The blastoderm, which is thickened at its edge, spreads rapidly over the yolk. Shortly before the yolk is half enclosed a small embryonic shield (area pellucida) makes its appearance near the centre of the blastoderm. The embryonic shield is mainly distinguished from the remainder of the blastoderm by the more columnar character of its constituent epiblast cells. It is somewhat pyriform in shape, the narrower end corresponding with the future posterior end of the embryo. At the hind end of the shield a somewhat triangular primitive streak is formed, consisting of epiblast continuous below with a great mass of rounded mesoblast cells, probably mainly formed, as in the bird, by a proliferation of the epiblast. To this mass of cells the hypoblast is also partially adherent. At the front end of the streak an epiblastic involution appears, which soon becomes extended into a passage open at both extremities, leading obliquely forwards through the epiblast to the space below the hypoblast. The walls of the passage are formed of a layer of columnar cells continuous both with epiblast and hypoblast. In front of the primitive streak the body of the embryo becomes first differentiated by the formation of a medullary plate; and at the same time there grows out from the primitive streak a layer of mesoblast,


m.g. medullary groove ; mep. mesoblastic plate ; ep. epiblast ; hy. hypoblast ; ch' , notochordal thickening of hypoblast ; ch. notochord ; ne. neurenteric canal (blastopore). In E. ne points a diverticulum of the neurenteric canal into the primitive streak.

which spreads out in all directions between the epiblast and


hypoblast. In the region of the embryo the mesoblast plate is stated by Kupffer and Benecke to be continuous across the middle line, but this appears very improbable. In a slightly later stage the medullary plate becomes marked by a shallow groove, and the mesoblast of the embryo is then undoubtedly constituted of two lateral plates, one on each side of the median line. In the median line the notochord arises as a ridge-like thickening of the hypoblast, which is continued posteriorly into the front wall of the passage mentioned above.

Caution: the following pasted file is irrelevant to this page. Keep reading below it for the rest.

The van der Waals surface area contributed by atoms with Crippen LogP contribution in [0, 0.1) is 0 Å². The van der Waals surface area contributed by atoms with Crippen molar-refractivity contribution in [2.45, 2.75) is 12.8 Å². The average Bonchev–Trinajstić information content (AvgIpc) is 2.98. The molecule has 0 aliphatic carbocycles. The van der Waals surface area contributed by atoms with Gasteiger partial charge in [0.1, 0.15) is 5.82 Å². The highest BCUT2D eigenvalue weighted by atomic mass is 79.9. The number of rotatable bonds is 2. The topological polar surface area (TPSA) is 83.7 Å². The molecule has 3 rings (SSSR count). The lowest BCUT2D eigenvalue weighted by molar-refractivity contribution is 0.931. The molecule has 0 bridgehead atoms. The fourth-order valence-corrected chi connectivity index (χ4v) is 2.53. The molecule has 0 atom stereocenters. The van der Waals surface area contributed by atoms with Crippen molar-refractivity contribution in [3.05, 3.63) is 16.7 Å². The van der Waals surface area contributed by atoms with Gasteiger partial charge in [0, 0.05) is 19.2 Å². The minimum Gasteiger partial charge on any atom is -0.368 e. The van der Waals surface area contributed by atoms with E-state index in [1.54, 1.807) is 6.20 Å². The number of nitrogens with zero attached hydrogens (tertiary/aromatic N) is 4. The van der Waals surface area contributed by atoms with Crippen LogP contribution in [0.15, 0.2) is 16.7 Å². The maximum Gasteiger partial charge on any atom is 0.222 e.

The notochord does not long remain attached to the hypoblast, and the separation between the two is already effected for the greater part of the length of the embryo by the stage represented in fig. 129. Fig. 126 represents a series of sections through this embryo.

In a section (A) through the trunk of the embryo a short way in front of the primitive streak, there is a medullary plate with a shallow groove (mg), well-developed mesoblastic plates (mep), already divided into somatic and splanchnic layers, and a completely formed notochord independent of the hypoblast (fiy). In the next section (B), taken just in front of the primitive streak, the notochord is attached to the hypoblast, and the medullary groove is deeper ; while in the section following (C), which passes through the front border of the primitive streak,

FIG. 127. DIAGRAMMATIC LONGITUDINAL SECTION OF AN EMBRYO OF LACERTA. //. body cavity; am. amnion; ne. neurenteric canal; ch. notochord; hy. hypoblast ; ep. epiblast of the medullary plate ; pr. primitive streak. In the primitive streak all the layers are partially fused.

the notochord and hypoblast have become fused with the epiblast. The section behind (D) shews the neurenteric passage leading through the floor of the medullary groove and through the hypoblast (ne). On the right side the mesoblastic plate has become continuous with the walls of the passage. The last section (E) passes through the front part of the primitive streak


behind the passage. The mesoblast, epiblast, and to some extent the hypoblast, are now fused together in the axial line, and in the middle of the fused mass is seen a narrow diverticulum (tie) which is probably equivalent to the posterior diverticulum of the neural canal in Birds (vide p. 164).

The general features of the stage will best be understood by an examination of the diagrammatic longitudinal section represented in fig. 127. In front is shewn the amnion (am), growing over the head of the embryo. The notochord (ch) is seen as an independent cord for the greater part of the length of the embryo, but falls into the hypoblast shortly in front of the neurenteric passage. The neurenteric passage is shewn at ne, and behind it is the front part of the primitive streak.

It is interesting to notice the remarkable relations of the notochord to the walls of the neurenteric passage. More or less similar relations are also well marked in the case of the goose and the fowl, and support the conclusion, deducible from the lower forms of Vertebrata, that the notochord is essentially hypoblastic.